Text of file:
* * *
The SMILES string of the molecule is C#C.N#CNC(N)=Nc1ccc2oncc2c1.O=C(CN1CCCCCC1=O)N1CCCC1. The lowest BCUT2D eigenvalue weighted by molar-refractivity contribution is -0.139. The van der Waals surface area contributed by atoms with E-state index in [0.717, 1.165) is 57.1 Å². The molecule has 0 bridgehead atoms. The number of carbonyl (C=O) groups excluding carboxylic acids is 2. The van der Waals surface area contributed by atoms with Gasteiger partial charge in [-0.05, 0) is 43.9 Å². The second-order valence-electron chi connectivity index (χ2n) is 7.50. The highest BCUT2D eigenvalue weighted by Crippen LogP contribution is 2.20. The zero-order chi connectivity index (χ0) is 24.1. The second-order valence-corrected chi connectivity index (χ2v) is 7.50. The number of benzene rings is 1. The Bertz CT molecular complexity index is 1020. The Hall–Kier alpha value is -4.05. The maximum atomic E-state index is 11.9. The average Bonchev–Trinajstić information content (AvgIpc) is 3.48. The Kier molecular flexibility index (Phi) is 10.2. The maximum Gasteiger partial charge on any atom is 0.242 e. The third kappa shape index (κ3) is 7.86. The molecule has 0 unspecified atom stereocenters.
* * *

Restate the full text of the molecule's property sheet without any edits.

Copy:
The SMILES string of the molecule is C#C.N#CNC(N)=Nc1ccc2oncc2c1.O=C(CN1CCCCCC1=O)N1CCCC1. The lowest BCUT2D eigenvalue weighted by molar-refractivity contribution is -0.139. The van der Waals surface area contributed by atoms with E-state index in [0.717, 1.165) is 57.1 Å². The molecule has 0 bridgehead atoms. The number of carbonyl (C=O) groups excluding carboxylic acids is 2. The van der Waals surface area contributed by atoms with Gasteiger partial charge in [-0.05, 0) is 43.9 Å². The second-order valence-electron chi connectivity index (χ2n) is 7.50. The highest BCUT2D eigenvalue weighted by Crippen LogP contribution is 2.20. The zero-order chi connectivity index (χ0) is 24.1. The second-order valence-corrected chi connectivity index (χ2v) is 7.50. The number of benzene rings is 1. The Bertz CT molecular complexity index is 1020. The Hall–Kier alpha value is -4.05. The maximum atomic E-state index is 11.9. The average Bonchev–Trinajstić information content (AvgIpc) is 3.48. The Kier molecular flexibility index (Phi) is 10.2. The maximum Gasteiger partial charge on any atom is 0.242 e. The third kappa shape index (κ3) is 7.86. The molecule has 0 unspecified atom stereocenters.